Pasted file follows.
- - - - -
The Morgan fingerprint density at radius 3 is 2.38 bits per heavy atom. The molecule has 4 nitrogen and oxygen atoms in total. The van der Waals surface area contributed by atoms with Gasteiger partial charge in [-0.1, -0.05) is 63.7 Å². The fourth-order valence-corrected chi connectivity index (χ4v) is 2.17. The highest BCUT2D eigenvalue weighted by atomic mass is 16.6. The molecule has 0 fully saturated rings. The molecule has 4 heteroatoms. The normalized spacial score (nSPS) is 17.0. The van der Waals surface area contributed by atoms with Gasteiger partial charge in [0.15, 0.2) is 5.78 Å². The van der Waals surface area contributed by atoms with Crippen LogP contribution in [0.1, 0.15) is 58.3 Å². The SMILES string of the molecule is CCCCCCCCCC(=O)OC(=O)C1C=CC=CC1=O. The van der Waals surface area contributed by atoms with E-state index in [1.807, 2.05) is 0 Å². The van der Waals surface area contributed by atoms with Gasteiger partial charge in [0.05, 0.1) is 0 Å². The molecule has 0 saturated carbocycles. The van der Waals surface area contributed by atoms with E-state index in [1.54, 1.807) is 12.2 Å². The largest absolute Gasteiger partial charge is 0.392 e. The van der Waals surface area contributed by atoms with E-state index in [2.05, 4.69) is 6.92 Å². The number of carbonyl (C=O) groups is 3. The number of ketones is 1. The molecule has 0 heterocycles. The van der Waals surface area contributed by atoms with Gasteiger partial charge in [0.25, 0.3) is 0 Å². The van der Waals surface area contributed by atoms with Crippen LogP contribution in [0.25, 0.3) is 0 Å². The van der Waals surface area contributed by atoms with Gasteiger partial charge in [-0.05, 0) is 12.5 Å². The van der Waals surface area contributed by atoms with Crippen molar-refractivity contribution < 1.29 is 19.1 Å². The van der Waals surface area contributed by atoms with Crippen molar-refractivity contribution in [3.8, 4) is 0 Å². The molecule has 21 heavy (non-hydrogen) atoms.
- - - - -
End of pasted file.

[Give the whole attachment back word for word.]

The Morgan fingerprint density at radius 3 is 2.38 bits per heavy atom. The molecule has 4 nitrogen and oxygen atoms in total. The van der Waals surface area contributed by atoms with Gasteiger partial charge in [-0.1, -0.05) is 63.7 Å². The fourth-order valence-corrected chi connectivity index (χ4v) is 2.17. The highest BCUT2D eigenvalue weighted by atomic mass is 16.6. The molecule has 0 fully saturated rings. The molecule has 4 heteroatoms. The normalized spacial score (nSPS) is 17.0. The van der Waals surface area contributed by atoms with Gasteiger partial charge in [0.15, 0.2) is 5.78 Å². The van der Waals surface area contributed by atoms with Crippen LogP contribution in [0.1, 0.15) is 58.3 Å². The SMILES string of the molecule is CCCCCCCCCC(=O)OC(=O)C1C=CC=CC1=O. The van der Waals surface area contributed by atoms with E-state index in [1.807, 2.05) is 0 Å². The van der Waals surface area contributed by atoms with Gasteiger partial charge in [0.05, 0.1) is 0 Å². The molecule has 0 saturated carbocycles. The van der Waals surface area contributed by atoms with E-state index in [1.54, 1.807) is 12.2 Å². The largest absolute Gasteiger partial charge is 0.392 e. The van der Waals surface area contributed by atoms with E-state index in [2.05, 4.69) is 6.92 Å². The number of carbonyl (C=O) groups is 3. The number of ketones is 1. The molecule has 0 heterocycles. The van der Waals surface area contributed by atoms with Gasteiger partial charge in [0.25, 0.3) is 0 Å². The van der Waals surface area contributed by atoms with Crippen LogP contribution in [0.25, 0.3) is 0 Å². The van der Waals surface area contributed by atoms with Gasteiger partial charge in [-0.05, 0) is 12.5 Å². The van der Waals surface area contributed by atoms with Crippen molar-refractivity contribution < 1.29 is 19.1 Å². The van der Waals surface area contributed by atoms with Crippen molar-refractivity contribution in [3.8, 4) is 0 Å². The molecule has 21 heavy (non-hydrogen) atoms.